The year Lizzie Hawkins turns 12, she loses her father, her treasured locket and her position as best student in her class—but narrowly avoids losing a friend.
Times are hard in Bittersweet, Ala., in 1932. Lizzie’s out-of-work father has vanished. Her mother has become silent and unresponsive. Determined not to ask for help, the sixth-grader struggles to cook, wash, keep house and garden, as well as doing the outside mending her mother used to take in to pay the mortgage. Worse, a bullying classmate, determined to steal Lizzie’s academic standing as well as her friend, threatens to reveal her circumstances. Caught up in her own troubles, Lizzie fails to notice that her best friend Ben’s life is even more difficult. As Lizzie tells her story, interspersing it with occasional long journal entries, readers will become more and more impatient with her stubbornness. But, as one of the chapter-heading proverbs preaches, “The greatest conqueror is he who conquers himself,” and providentially, she does. There is a clear, pleasing sense of time and place in this debut novel, created through solid details of a difficult daily life. Lizzie’s voice isn’t always convincing, especially when she writes. But her determination is commendable.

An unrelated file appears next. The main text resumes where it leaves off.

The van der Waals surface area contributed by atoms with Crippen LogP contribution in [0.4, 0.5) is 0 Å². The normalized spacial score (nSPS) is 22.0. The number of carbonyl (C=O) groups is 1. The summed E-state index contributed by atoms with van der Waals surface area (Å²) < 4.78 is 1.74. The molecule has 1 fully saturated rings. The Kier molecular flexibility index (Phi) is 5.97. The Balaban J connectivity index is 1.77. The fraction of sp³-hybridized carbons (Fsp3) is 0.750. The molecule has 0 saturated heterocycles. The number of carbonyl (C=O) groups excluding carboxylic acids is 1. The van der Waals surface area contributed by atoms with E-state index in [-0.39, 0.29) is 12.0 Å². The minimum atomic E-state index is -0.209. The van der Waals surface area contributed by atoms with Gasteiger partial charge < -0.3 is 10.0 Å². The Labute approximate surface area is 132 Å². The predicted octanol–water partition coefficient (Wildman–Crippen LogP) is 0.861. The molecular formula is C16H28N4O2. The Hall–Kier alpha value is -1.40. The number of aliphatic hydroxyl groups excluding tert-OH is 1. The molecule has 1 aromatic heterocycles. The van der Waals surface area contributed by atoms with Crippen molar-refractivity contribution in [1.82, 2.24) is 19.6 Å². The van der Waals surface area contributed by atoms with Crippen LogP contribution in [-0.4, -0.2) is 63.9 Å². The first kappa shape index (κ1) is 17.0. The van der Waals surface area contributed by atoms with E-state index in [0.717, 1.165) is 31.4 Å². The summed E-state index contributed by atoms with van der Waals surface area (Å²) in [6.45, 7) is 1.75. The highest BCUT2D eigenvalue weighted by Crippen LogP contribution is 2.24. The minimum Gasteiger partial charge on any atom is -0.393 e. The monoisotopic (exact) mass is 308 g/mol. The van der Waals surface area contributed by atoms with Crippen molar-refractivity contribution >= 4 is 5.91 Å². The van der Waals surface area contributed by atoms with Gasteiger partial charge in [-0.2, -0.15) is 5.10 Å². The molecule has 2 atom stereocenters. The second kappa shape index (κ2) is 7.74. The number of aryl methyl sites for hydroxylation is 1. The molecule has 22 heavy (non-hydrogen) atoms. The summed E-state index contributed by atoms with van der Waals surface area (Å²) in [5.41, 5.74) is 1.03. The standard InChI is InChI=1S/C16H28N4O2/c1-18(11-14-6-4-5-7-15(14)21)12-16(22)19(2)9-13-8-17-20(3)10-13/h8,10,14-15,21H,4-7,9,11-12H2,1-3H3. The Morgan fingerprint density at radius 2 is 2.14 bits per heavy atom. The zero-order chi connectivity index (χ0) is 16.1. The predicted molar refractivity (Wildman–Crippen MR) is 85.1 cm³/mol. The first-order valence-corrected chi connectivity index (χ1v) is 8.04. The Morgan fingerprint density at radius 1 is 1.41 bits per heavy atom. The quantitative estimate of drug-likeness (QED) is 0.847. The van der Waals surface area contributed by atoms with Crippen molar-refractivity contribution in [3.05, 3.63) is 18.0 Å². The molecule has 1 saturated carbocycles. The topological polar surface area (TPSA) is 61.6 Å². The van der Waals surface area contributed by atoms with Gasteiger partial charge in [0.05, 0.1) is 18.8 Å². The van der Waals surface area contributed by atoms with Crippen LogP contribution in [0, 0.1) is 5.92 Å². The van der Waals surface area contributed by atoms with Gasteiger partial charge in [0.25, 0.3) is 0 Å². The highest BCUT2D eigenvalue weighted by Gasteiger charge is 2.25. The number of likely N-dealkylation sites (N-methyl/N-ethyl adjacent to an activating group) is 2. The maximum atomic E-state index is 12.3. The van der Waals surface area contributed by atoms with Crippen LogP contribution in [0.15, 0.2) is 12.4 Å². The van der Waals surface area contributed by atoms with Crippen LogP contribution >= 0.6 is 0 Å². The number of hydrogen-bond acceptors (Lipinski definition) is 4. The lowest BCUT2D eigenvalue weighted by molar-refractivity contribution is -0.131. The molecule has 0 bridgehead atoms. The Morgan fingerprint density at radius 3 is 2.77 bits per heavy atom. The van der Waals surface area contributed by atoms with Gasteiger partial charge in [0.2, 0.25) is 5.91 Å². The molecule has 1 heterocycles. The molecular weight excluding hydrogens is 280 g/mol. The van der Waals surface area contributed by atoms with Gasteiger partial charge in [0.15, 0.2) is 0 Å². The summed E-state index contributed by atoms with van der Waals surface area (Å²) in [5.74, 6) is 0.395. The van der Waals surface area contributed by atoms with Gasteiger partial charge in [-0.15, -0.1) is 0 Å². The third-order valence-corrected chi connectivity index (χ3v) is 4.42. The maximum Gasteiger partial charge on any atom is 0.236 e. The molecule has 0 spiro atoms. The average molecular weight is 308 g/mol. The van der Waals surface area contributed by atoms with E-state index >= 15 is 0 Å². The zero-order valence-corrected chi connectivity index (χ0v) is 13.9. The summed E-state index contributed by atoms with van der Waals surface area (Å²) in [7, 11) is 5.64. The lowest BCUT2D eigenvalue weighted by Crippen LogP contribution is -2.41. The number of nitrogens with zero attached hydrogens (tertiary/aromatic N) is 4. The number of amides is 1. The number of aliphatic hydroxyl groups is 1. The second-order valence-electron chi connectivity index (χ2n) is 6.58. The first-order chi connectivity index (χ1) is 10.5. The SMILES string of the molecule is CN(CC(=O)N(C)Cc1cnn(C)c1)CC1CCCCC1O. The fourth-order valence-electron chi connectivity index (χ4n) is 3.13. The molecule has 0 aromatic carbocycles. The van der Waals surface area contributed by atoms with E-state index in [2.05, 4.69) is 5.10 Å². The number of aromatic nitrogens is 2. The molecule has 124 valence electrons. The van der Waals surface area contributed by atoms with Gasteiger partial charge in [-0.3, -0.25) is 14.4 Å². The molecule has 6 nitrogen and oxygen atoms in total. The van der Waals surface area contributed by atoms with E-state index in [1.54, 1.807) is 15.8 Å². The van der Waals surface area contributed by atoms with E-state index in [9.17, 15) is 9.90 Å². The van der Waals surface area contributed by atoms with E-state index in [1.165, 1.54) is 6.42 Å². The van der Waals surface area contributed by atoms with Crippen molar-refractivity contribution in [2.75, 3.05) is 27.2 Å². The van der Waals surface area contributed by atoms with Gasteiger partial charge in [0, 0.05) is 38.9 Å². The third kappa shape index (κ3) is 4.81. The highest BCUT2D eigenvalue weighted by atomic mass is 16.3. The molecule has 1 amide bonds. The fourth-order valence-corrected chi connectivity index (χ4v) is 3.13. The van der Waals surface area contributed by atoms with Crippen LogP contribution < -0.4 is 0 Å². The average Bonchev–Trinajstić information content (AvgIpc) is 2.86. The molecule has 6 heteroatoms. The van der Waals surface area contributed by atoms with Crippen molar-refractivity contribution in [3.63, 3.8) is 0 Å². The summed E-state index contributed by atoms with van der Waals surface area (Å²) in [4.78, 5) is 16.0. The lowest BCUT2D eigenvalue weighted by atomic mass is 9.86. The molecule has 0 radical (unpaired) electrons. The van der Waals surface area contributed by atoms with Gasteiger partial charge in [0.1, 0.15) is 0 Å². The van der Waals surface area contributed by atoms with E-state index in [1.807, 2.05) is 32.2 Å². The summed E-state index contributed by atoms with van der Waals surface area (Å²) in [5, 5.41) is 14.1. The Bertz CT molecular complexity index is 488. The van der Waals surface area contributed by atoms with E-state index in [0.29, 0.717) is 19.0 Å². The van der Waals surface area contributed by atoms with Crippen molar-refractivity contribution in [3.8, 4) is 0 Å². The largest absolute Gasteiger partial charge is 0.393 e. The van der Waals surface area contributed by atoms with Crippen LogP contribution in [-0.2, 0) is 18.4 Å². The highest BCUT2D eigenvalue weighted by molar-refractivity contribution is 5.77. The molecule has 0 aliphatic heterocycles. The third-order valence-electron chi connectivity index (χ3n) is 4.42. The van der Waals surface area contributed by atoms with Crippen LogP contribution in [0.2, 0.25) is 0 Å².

Inspired by the writer’s grandparents’ experiences, this Depression-era story should resonate with modern middle-grade readers. (Historical fiction. 10-13)